And hey, that would make it a lot easier for the Abrams haters to pretend his movies don’t exist.

Comments

  • Connor Richards

    I don’t see what Shatner is worried about, on the small screen the TV show will probably be more like Battlestar as although Abrahams has built this AMAZING fast paced, action packed Star Trek to the big screen the CGI/special effects budget would be a lot smaller for a series hopefully meaning we’ll get the best of both worlds! =]

    On another note, as mentioned in your article, I think it’s great how Abrahams has brought the younger generation back into Star Trek! My brother is a bit too young to watch the older series but the new film was the perfect way to bring out his inner sci-fi loving geek!

    • stella carr

      Why is your brother too young for the older series? If he can follow and appreciate the Abrams Trek movies, he should have no problem with the television or original and TNG movies. As a geek grandma, I have grandkids from ages 5 to 21 who all are inner sci-fi loving geeks. If you truly love the original canon, have a “boys” afternoon or evening and watch some of your favorite episodes with your brother. You might be surprised at what he can absorb.

  • RoyalEF

    Yuk. I think Star Trek has been done to death. The series were incredibly formulaic, right down to mix-and-match characters. Let me guess, the next series will have some character who doesn’t experience emotion (robot, vulcan, ex-borg) and must learn how superior and vital “human” emotion is in life. They kept running out of stories to tell in their universe, and resorted, over and over, to time distortion and time travel and alternate timelines.

  • Nathan Paul Kennedy

    I have said several times that Star Trek belongs on TV (whereas Star Wars is definitely better at the cinema) but they would need to do something a little different. Maybe a show about New Vulcan, the struggle to keep their culture intact and the need to change their ways to ensure the survival of their race (cloning, in vitro, maybe even womb tanks like the Borg could all be explored as the moral issue involved), perhaps even a rapprochement with the Romulans to increase the numbers.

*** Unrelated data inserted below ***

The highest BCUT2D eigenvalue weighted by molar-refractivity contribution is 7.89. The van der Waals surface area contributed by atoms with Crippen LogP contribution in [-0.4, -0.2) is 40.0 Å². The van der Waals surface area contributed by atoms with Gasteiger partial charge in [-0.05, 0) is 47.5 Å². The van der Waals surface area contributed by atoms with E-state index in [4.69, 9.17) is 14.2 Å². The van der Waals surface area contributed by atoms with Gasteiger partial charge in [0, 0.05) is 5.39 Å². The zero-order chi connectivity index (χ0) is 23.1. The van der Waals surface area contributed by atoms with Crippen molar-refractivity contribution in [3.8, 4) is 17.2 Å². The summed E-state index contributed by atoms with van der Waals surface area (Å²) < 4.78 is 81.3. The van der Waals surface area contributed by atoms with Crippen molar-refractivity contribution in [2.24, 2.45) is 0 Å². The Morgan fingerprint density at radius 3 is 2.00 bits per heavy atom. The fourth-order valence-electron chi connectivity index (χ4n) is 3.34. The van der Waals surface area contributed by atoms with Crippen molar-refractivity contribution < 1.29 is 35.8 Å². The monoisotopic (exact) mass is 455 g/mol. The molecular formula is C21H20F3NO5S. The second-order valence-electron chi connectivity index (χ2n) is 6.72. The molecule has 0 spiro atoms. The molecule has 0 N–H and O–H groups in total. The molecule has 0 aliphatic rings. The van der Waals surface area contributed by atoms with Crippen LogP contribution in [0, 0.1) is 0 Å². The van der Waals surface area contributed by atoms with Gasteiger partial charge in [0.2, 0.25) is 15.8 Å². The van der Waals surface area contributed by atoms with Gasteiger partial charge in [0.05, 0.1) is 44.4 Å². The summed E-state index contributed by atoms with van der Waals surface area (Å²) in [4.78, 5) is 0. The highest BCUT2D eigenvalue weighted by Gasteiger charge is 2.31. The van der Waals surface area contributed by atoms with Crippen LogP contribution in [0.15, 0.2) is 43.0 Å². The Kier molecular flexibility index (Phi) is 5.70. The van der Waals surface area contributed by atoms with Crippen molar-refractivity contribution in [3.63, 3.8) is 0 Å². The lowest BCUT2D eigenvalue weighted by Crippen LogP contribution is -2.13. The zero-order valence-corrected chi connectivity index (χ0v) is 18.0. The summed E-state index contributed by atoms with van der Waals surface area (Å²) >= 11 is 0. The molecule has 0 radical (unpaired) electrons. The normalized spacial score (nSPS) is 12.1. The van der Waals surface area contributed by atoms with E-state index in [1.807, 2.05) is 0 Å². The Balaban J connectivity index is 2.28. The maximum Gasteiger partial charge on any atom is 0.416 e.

That would be interesting, especially with the fact it was Nero, a Romulan, who destroyed Vulcan. Would they try to help because of the involvement with the destruction or would they try to finish the job? Different factions could be trying to do both, setting up the conflict a TV show would need to make it really interesting!

  • Ryan Banfield

    Would you please cut the shit with calling the next Trek movie Star Trek 3…

  • zirtoc

    I think to have an interesting new Trek series (which I am all for), they need to stray a bit from Roddenberry’s ‘Prime Directive’. Focus on characters who are a little more base – characters who don’t operate under the idealism of the Federation. It would be interesting to see how a group of greedy mercenaries would interact with Starfleet, for example. If we can shake up the formula, then I think there are some new tales to be told.

  • john

    DS9! DS9! DS9!

    Best trek format ever, can’t we return to that series, I sure there was much more to giv.

  • MagpieNessa

    Yes, please! Rockne O’Bannon!

  • Gerald Herrmann

    after INTO DARKNESS the third installment of the new movie-series seems to be planned for 2016, which is star trek´s 50th anniversary year as well.

    enterprise timelines open, it would be absurd if abrams and shatner would not find a way to put KIRK PRIME into this one, in a small but important part.

  • rollo

    bring on star trek:1701B-the adventures of the enterprise-B to the small screen now!